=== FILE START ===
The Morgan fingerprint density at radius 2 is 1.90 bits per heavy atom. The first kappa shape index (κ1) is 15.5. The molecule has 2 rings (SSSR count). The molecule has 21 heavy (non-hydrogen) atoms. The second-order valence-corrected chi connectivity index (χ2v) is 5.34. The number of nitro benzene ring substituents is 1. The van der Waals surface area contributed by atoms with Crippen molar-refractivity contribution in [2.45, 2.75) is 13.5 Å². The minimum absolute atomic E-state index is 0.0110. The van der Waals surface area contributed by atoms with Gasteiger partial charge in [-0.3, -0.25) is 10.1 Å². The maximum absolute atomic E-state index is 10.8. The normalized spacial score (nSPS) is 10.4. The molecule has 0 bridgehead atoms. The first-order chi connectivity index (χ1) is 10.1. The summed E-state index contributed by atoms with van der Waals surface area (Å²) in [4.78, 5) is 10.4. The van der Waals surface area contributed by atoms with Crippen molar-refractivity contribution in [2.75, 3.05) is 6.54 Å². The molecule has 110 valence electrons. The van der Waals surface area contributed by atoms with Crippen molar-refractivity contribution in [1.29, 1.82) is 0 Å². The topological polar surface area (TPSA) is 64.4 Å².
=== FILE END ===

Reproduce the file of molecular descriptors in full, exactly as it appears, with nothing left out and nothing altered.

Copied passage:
The Morgan fingerprint density at radius 2 is 1.90 bits per heavy atom. The first kappa shape index (κ1) is 15.5. The molecule has 2 rings (SSSR count). The molecule has 21 heavy (non-hydrogen) atoms. The second-order valence-corrected chi connectivity index (χ2v) is 5.34. The number of nitro benzene ring substituents is 1. The van der Waals surface area contributed by atoms with Crippen molar-refractivity contribution in [2.45, 2.75) is 13.5 Å². The minimum absolute atomic E-state index is 0.0110. The van der Waals surface area contributed by atoms with Gasteiger partial charge in [-0.3, -0.25) is 10.1 Å². The maximum absolute atomic E-state index is 10.8. The normalized spacial score (nSPS) is 10.4. The molecule has 0 bridgehead atoms. The first-order chi connectivity index (χ1) is 10.1. The summed E-state index contributed by atoms with van der Waals surface area (Å²) in [4.78, 5) is 10.4. The van der Waals surface area contributed by atoms with Crippen molar-refractivity contribution in [2.75, 3.05) is 6.54 Å². The molecule has 110 valence electrons. The van der Waals surface area contributed by atoms with Crippen molar-refractivity contribution in [1.29, 1.82) is 0 Å². The topological polar surface area (TPSA) is 64.4 Å².